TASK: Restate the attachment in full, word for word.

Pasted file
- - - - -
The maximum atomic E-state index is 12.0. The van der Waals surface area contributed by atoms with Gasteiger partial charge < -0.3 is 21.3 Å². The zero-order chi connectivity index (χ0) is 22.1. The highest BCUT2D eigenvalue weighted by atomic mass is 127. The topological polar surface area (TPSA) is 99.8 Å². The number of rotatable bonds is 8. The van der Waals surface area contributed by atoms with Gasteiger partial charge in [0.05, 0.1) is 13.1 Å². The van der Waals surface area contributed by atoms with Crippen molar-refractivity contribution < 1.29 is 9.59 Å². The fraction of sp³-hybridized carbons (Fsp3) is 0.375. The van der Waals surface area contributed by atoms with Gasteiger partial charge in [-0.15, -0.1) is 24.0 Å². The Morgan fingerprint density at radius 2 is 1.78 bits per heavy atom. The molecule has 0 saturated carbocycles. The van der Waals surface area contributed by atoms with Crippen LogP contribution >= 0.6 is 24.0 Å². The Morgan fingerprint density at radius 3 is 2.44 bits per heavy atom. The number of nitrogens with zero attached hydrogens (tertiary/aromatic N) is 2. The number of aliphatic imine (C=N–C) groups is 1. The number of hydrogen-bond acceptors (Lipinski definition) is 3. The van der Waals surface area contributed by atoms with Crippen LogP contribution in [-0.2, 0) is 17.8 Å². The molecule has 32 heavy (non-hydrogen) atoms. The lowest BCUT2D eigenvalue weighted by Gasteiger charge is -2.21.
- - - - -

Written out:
The maximum atomic E-state index is 12.0. The van der Waals surface area contributed by atoms with Gasteiger partial charge < -0.3 is 21.3 Å². The zero-order chi connectivity index (χ0) is 22.1. The highest BCUT2D eigenvalue weighted by atomic mass is 127. The topological polar surface area (TPSA) is 99.8 Å². The number of rotatable bonds is 8. The van der Waals surface area contributed by atoms with Gasteiger partial charge in [0.05, 0.1) is 13.1 Å². The van der Waals surface area contributed by atoms with Crippen molar-refractivity contribution < 1.29 is 9.59 Å². The fraction of sp³-hybridized carbons (Fsp3) is 0.375. The van der Waals surface area contributed by atoms with Gasteiger partial charge in [-0.15, -0.1) is 24.0 Å². The Morgan fingerprint density at radius 2 is 1.78 bits per heavy atom. The molecule has 0 saturated carbocycles. The van der Waals surface area contributed by atoms with Crippen LogP contribution >= 0.6 is 24.0 Å². The Morgan fingerprint density at radius 3 is 2.44 bits per heavy atom. The number of nitrogens with zero attached hydrogens (tertiary/aromatic N) is 2. The number of aliphatic imine (C=N–C) groups is 1. The number of hydrogen-bond acceptors (Lipinski definition) is 3. The van der Waals surface area contributed by atoms with Crippen LogP contribution in [-0.2, 0) is 17.8 Å². The molecule has 32 heavy (non-hydrogen) atoms. The lowest BCUT2D eigenvalue weighted by Gasteiger charge is -2.21.